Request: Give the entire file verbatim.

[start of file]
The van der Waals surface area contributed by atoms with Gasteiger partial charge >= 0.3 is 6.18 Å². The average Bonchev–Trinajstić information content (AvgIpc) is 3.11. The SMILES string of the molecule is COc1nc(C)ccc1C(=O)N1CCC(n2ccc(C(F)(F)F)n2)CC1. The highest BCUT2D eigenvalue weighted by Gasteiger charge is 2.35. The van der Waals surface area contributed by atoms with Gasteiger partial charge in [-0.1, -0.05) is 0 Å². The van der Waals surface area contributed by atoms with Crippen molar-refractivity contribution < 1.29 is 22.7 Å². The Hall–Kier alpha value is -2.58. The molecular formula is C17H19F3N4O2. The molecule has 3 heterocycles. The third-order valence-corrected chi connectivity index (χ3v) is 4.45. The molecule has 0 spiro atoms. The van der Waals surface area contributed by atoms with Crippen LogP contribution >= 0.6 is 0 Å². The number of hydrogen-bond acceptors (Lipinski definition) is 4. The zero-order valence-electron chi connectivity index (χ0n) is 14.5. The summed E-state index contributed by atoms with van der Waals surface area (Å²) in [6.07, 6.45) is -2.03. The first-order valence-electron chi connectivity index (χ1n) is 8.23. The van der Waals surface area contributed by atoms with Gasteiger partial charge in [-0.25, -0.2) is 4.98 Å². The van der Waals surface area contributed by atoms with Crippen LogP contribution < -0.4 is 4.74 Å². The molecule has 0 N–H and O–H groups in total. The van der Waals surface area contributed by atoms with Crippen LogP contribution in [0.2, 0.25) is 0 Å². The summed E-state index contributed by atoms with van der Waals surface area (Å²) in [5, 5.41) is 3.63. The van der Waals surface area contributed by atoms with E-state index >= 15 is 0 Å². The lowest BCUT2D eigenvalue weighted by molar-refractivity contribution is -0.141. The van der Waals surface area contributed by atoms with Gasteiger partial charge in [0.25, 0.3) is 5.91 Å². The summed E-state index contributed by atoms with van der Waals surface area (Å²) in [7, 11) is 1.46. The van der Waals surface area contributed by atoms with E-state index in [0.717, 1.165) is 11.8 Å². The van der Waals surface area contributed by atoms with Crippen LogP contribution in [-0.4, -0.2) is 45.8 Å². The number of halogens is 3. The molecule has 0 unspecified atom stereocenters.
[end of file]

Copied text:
The van der Waals surface area contributed by atoms with Gasteiger partial charge >= 0.3 is 6.18 Å². The average Bonchev–Trinajstić information content (AvgIpc) is 3.11. The SMILES string of the molecule is COc1nc(C)ccc1C(=O)N1CCC(n2ccc(C(F)(F)F)n2)CC1. The highest BCUT2D eigenvalue weighted by Gasteiger charge is 2.35. The van der Waals surface area contributed by atoms with Gasteiger partial charge in [-0.1, -0.05) is 0 Å². The van der Waals surface area contributed by atoms with Crippen molar-refractivity contribution < 1.29 is 22.7 Å². The Hall–Kier alpha value is -2.58. The molecular formula is C17H19F3N4O2. The molecule has 3 heterocycles. The third-order valence-corrected chi connectivity index (χ3v) is 4.45. The molecule has 0 spiro atoms. The van der Waals surface area contributed by atoms with Crippen LogP contribution >= 0.6 is 0 Å². The number of hydrogen-bond acceptors (Lipinski definition) is 4. The zero-order valence-electron chi connectivity index (χ0n) is 14.5. The summed E-state index contributed by atoms with van der Waals surface area (Å²) in [6.07, 6.45) is -2.03. The first-order valence-electron chi connectivity index (χ1n) is 8.23. The van der Waals surface area contributed by atoms with Gasteiger partial charge in [-0.25, -0.2) is 4.98 Å². The van der Waals surface area contributed by atoms with Crippen LogP contribution < -0.4 is 4.74 Å². The molecule has 0 N–H and O–H groups in total. The van der Waals surface area contributed by atoms with Crippen LogP contribution in [0.2, 0.25) is 0 Å². The summed E-state index contributed by atoms with van der Waals surface area (Å²) in [5, 5.41) is 3.63. The van der Waals surface area contributed by atoms with E-state index >= 15 is 0 Å². The lowest BCUT2D eigenvalue weighted by molar-refractivity contribution is -0.141. The van der Waals surface area contributed by atoms with Gasteiger partial charge in [0.25, 0.3) is 5.91 Å². The summed E-state index contributed by atoms with van der Waals surface area (Å²) in [7, 11) is 1.46. The van der Waals surface area contributed by atoms with E-state index in [0.717, 1.165) is 11.8 Å². The van der Waals surface area contributed by atoms with Crippen LogP contribution in [-0.4, -0.2) is 45.8 Å². The number of halogens is 3. The molecule has 0 unspecified atom stereocenters.